Make tip-offs part of the culture
AN AMOUNT OF almost US$3 trillion of companies’ revenue is lost worldwide each year due to fraud. A panel of experts at the Fraud & Corruption Africa Summit 2011 reported instances of company fraud are most likely to be detected by tip-offs rather than other means. So tip-off hotlines are a good idea. But like most good ideas, the application can often go awry.
Nicholas John, CEO of Deloitte Tip-Offs Anonymous, says the most common mistake companies make when implementing a fraud hotline is they fail to identify a specific objective. “A tip-off hotline shouldn’t be a catch-all fraud-fighting mechanism,” says John. One of the most important ways that a company’s culture can be improved is by encouraging employees to report suspicious activity without fear of punishment, which can only be accomplished through ensuring anonymity and confidentiality.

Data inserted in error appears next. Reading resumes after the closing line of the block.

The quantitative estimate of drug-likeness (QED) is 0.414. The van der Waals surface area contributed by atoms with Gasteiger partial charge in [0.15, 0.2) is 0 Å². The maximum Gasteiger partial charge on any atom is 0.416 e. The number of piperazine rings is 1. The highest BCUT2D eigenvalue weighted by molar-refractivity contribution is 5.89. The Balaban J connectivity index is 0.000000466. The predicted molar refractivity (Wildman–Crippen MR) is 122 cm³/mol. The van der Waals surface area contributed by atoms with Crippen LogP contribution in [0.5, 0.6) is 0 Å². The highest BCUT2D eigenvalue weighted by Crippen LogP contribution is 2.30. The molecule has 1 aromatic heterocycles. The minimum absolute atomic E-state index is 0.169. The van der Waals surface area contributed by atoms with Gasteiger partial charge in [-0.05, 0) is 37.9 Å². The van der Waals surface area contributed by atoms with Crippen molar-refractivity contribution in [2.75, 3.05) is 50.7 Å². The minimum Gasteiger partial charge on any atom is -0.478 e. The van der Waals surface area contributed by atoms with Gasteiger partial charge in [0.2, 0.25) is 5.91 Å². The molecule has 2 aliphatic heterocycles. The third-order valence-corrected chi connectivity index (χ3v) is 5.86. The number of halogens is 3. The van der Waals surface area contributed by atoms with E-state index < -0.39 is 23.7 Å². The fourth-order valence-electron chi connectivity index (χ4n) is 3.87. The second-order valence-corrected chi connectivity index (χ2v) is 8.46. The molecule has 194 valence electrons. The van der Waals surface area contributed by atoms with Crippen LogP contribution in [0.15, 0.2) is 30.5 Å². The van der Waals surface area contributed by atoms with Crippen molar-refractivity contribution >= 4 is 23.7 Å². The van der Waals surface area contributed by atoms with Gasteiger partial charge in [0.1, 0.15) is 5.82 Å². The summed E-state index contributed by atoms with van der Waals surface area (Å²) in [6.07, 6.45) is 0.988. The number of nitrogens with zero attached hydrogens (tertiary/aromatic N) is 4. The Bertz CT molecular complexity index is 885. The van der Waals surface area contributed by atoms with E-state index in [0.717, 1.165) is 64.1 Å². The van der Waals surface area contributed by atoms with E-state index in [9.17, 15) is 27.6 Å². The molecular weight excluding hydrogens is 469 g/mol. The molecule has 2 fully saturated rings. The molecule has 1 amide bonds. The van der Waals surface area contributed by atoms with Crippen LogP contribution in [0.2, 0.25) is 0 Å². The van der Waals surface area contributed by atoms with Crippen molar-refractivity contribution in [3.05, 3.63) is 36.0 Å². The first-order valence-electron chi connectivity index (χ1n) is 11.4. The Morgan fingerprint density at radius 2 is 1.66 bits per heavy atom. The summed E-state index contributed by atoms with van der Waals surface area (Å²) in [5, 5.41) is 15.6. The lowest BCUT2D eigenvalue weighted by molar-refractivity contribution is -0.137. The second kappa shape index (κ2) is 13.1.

The hotline can also act as a deterrent to fraudulent behaviour or even make up a part of the company’s risk management framework by improving organisational controls: management can use tip-offs to determine the weakest links in the company’s structure. “
Companies implementing hotlines just for the sake of improving their ratings are likely to struggle to propagate the fraudfighting culture throughout the company, resulting in a lack of management support and distrust by employees – known as the “big brother is watching us syndrome”.